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Use Great Questions to Help Your Veterinary Team Find The Right Answers

By Randy Hall

I watch a lot of practice owners, managers, and veterinarians work really hard to show up with all the answers.  It’s a natural impulse for a leader to want to solve all of the problems, know everything, and help people with information.  Typically, though, the unintended consequence is, well, you have to have all the answers…and no one has all the answers. The expectation becomes that the team has questions for the manager, and the manager has answers for the team.  The scenario plays out this way in veterinary practices everywhere, every day. However, it hinders a practice’s ability to change, grow, innovate, and thrive.

What if leaders worked to show up with questions instead of answers?  

What if our job as leaders was to make people think about solutions, rather than hand out solutions?  What if our goal was to build the capability to solve problems on our team, not to just solve the problems ourselves?

Typically, leaders feel like it’s faster to simply tell people what to do.  The truth is, giving the answers is faster, but at the expense of building a practice team that can be successful, efficient problem-solvers.  Efficient teams are inspired, empowered, and trusted to make good decisions.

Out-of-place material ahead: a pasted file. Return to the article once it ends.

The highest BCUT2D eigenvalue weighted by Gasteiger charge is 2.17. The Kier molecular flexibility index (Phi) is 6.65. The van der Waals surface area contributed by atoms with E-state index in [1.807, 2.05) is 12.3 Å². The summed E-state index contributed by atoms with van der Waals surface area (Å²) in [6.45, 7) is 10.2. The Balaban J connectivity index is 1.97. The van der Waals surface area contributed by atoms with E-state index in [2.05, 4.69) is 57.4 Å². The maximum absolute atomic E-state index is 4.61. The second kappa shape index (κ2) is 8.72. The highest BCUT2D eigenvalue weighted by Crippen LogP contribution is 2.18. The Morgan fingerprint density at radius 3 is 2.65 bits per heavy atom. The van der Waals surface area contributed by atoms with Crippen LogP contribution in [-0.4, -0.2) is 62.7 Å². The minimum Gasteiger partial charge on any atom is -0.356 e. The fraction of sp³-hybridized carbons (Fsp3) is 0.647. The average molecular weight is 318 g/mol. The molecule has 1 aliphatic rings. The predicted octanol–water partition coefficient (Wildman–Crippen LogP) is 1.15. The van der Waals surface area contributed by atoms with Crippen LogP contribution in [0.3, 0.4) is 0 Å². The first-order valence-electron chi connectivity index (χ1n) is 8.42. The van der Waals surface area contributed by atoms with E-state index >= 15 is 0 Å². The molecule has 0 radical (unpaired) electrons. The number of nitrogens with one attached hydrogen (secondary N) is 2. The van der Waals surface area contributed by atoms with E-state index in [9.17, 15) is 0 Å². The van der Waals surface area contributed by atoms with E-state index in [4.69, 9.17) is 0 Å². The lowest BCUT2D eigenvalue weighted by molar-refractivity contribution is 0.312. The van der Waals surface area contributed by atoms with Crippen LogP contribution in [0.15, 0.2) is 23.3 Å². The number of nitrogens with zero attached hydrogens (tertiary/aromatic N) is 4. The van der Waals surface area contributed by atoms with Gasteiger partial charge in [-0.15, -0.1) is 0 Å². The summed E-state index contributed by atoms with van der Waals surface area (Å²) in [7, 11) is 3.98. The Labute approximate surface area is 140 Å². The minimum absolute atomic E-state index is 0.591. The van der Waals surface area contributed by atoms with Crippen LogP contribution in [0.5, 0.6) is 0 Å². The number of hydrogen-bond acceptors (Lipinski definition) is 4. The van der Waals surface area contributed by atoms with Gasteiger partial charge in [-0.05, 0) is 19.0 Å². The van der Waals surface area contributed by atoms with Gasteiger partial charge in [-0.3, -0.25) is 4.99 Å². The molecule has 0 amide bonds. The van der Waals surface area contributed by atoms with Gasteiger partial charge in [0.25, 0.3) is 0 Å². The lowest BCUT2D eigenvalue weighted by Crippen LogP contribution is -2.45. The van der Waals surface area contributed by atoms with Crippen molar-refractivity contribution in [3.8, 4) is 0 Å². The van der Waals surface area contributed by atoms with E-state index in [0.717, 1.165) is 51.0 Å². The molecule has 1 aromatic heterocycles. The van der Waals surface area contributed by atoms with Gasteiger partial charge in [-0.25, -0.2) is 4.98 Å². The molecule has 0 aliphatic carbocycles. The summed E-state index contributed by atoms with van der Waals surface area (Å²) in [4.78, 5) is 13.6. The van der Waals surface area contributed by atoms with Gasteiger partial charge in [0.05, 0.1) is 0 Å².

Learning happens when people think about challenges, create solutions, and develop insight.  Insight happens in one very specific region of the brain and when it does, it releases neurotransmitters that help us formulate a plan, consider a new approach, and tackle a new challenge.  Instructions do not cause insight; questions do.

People are more committed to activities they choose for themselves rather than activities they are told to execute. Our job as leaders is to help them make choices about how they tackle a problem or approach a situation differently.  If you want full engagement from your practice team, you can only get it through their choices.

Of course, there are times when we need to share information, give instructions, or provide an answer.  But there are far more opportunities when we could build capability, foster learning, and create insight. Our ultimate job as leaders is to have impact on others and questions have more impact than statements.  Perhaps we need to value our ability to ask great questions more than our ability to have the right answers.